"How to Make It in America" (9 p.m., HBO) is a hard-luck version of "Entourage" with ambitious New Yorkers trying to make it big in the world of denim jeans and high-energy drinks. Not exactly an arresting pitch, but the low-key approach of the cast, including Bryan Greenberg, Lake Bell and Luis Guzman, draws you in. Here's hoping this series "makes it."


In news that is still reverberating across the dog world, human MSNBC personality Tamron Hall is replacing semi-human Mario Lopez as co-host of "The 134th Westminster Kennel Club Dog Show" (7 p.m., USA; 8 p.m., CNBC). Apparently, Lopez got a better gig emceeing the dolphin show at SeaWorld. The more than 2,500 participants are still upset that producers didn't invite their top choice: Shaggy.


Enjoy the Winter Olympics -- while you can. "Extreme Ice" (7 p.m., KTCA, Ch. 2), a 2009 documentary for "Nova," once again reminds viewers that climate change could lead to the destruction of ski areas, outdoor rinks, luge tracks and, oh, yeah, mankind.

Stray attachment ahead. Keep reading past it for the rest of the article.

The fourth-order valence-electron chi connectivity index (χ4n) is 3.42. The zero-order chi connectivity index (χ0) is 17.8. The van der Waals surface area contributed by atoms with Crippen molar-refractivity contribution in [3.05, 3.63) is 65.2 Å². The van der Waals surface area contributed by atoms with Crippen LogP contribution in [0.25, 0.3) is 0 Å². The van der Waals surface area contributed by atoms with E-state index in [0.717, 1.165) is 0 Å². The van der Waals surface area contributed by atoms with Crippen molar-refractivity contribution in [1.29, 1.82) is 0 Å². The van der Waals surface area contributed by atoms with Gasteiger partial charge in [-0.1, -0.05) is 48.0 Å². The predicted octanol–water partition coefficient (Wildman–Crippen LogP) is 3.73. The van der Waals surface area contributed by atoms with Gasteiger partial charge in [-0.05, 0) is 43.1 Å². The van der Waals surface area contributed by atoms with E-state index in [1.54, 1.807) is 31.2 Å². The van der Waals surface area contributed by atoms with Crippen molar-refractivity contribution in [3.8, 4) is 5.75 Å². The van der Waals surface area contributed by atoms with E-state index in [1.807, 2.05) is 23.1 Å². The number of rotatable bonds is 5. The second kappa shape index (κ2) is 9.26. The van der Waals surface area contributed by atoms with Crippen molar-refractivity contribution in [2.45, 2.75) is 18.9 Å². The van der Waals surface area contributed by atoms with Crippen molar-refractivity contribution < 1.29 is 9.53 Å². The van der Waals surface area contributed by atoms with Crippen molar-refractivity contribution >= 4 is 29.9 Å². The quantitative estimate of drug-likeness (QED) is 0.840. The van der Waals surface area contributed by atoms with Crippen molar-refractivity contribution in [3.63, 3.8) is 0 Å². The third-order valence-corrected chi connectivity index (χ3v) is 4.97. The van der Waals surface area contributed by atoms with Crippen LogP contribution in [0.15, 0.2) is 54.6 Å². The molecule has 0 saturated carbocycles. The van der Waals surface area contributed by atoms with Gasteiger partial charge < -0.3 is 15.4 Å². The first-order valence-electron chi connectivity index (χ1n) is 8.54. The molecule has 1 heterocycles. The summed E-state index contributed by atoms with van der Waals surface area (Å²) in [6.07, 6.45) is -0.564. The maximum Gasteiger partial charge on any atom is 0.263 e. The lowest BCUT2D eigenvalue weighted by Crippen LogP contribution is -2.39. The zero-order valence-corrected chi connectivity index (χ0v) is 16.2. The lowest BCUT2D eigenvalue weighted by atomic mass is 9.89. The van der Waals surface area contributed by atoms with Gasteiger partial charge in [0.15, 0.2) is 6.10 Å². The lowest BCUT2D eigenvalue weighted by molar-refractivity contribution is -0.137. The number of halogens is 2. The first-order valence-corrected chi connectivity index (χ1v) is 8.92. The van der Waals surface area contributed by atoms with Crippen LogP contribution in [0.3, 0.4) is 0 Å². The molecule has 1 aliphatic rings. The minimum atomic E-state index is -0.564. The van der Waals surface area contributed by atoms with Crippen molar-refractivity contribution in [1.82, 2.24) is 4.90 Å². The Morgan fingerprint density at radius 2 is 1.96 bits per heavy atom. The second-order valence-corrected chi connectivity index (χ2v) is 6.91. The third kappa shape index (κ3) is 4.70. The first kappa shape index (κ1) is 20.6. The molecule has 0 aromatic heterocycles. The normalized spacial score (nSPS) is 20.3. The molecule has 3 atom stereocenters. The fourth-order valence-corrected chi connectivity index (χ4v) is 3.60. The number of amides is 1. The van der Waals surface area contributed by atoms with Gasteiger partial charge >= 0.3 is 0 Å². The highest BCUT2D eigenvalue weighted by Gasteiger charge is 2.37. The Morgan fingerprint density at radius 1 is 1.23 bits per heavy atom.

"Glee" may be taking a school break, but don't forget that creator Ryan Murphy has another show on the air. Actually, you might want to forget it if you're expecting another uplifting, cheerful series. "Nip/Tuck" (9 p.m., FX) has only gotten darker and stranger as it heads toward a series finale. Still, the show has its fans, including "Knots Landing" residents Joan Van Ark (pictured) and Donna Mills, who swoop in as guest stars.


We usually encourage you to turn on the TV and not head into the frigid night, but we're making an exception to celebrate the 25th anniversary of "Almanac," one of public television's few weekly shows dedicated to local news. Paul Douglas and Jearlyn Steele host the star-studded tribute at the Pantages Theatre in Minneapolis from 6:30 to 8 p.m. with live music and a countdown of the show's greatest moments. A reception at Seven: The Steakhouse follows. To get your $25 ticket, call 651-229-1330 or visit